Hot off the presses
007 - Maybe GraphQL isn't so terrible? A conversation with Marc-Andre Giroux
Designing the world's most beautiful API is only half the story, somebody needs to interact with it!
API Developers focus so much on designing and building their APIs, yet often we seem to forget the folks on the other end of the line. You, the frontend and backend developers trying to integrate our data and functionality into your own work, often get left with junky docs, or are just assumed to know how things are going to work.
Everyone and their dog wants an API, so you should probably learn how to build them.
Tasked with building an API for your company but don't have a clue where to start? Taken over an existing API and hate it? Built your own API and still hate it? This book is for you. This book has been up on the LeanPub top 10 for most of its lifetime, and was the #5 Best Selling Book of 2015, so it can't be too bad.
About this Community
API development is a topic very close to Phil's heart. APIs You Won't Hate started out as a book, with Phil pouring everything API related he knew, all the problems he faced, all the design decisions he wish he thought about earlier.
Since the book, Phil has continued to learn and grow, thanks to new experiences, and new conversations with really smart people. Learning never stops, and the Slack channel that grew from the book subscribers and their friends has become home to the largest API chat group on the internet.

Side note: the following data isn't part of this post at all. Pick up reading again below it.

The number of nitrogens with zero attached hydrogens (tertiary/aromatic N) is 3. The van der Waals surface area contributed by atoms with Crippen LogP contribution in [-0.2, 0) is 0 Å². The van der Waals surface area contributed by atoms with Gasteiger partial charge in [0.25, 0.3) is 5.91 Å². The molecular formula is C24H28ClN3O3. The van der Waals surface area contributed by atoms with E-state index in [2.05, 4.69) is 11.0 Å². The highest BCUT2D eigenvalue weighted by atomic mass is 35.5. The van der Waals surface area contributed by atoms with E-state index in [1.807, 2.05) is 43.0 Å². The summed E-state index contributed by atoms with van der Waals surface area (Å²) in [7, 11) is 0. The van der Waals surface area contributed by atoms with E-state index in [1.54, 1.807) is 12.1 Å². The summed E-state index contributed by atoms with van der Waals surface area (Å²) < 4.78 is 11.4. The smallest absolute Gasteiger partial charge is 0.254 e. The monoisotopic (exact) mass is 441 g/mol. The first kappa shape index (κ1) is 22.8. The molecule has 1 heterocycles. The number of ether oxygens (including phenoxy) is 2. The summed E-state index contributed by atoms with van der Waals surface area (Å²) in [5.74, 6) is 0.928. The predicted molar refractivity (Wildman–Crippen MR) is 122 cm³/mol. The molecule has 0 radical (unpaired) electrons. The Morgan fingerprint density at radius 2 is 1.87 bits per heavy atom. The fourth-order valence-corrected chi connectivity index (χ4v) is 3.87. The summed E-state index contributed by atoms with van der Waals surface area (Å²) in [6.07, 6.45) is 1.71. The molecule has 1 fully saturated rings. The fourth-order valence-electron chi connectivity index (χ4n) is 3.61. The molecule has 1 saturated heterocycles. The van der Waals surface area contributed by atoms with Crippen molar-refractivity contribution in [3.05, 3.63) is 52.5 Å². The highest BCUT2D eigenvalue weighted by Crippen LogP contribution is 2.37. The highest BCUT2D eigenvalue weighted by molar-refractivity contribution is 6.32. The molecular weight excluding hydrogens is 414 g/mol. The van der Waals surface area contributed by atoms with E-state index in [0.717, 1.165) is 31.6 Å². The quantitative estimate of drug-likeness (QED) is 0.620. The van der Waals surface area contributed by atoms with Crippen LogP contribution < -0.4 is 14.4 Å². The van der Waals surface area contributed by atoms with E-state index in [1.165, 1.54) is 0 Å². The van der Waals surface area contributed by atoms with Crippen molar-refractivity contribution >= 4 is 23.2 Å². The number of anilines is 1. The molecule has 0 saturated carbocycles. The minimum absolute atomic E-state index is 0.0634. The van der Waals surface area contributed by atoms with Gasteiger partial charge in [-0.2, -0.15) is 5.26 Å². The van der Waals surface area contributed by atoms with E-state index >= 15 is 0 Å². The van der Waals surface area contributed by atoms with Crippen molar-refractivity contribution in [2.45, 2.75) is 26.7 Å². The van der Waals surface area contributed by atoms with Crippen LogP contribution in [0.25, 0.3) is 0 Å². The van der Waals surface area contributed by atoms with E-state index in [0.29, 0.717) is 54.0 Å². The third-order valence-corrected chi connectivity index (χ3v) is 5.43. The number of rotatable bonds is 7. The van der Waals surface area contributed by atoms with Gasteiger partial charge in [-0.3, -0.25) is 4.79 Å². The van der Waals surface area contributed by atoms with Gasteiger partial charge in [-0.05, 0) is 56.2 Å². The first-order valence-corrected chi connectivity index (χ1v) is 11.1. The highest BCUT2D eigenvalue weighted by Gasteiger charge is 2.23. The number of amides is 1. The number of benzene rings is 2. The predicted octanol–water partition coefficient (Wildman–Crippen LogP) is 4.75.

APIs You Won't Hate is dedicated to learning, writing, sharing ideas and bettering understanding of API practices. Together we can erradicate APIs we hate.
About Phil Sturgeon
Since 2010 I've worked as a freelancer, consultant, Head of API, and CTO, for several API-centric technology startups.
Previously at Ride, I was given the chance to work with amazing developers, including several Rails API contributors. We built an event-driven architecture with several REST APIs and a few RPC ones, and it was here I learned the benefits of REST being a state machine over HTTP.
Then at WeWork, I used my experience to help educate developers, define standards for API design and architecture, and work on open-source tooling for OpenAPI, JSON Schema, and HTTP. WeWork has 50+ APIs, and here I have had a chance to learn a lot about keeping distributed applications performant. Timeouts, retries, circuit breakers, keep alive settings, and HTTP caching specificially.
I try to turn all of this learning into books, videos, and articles, so others can learn easily things I've had to learn the hard way.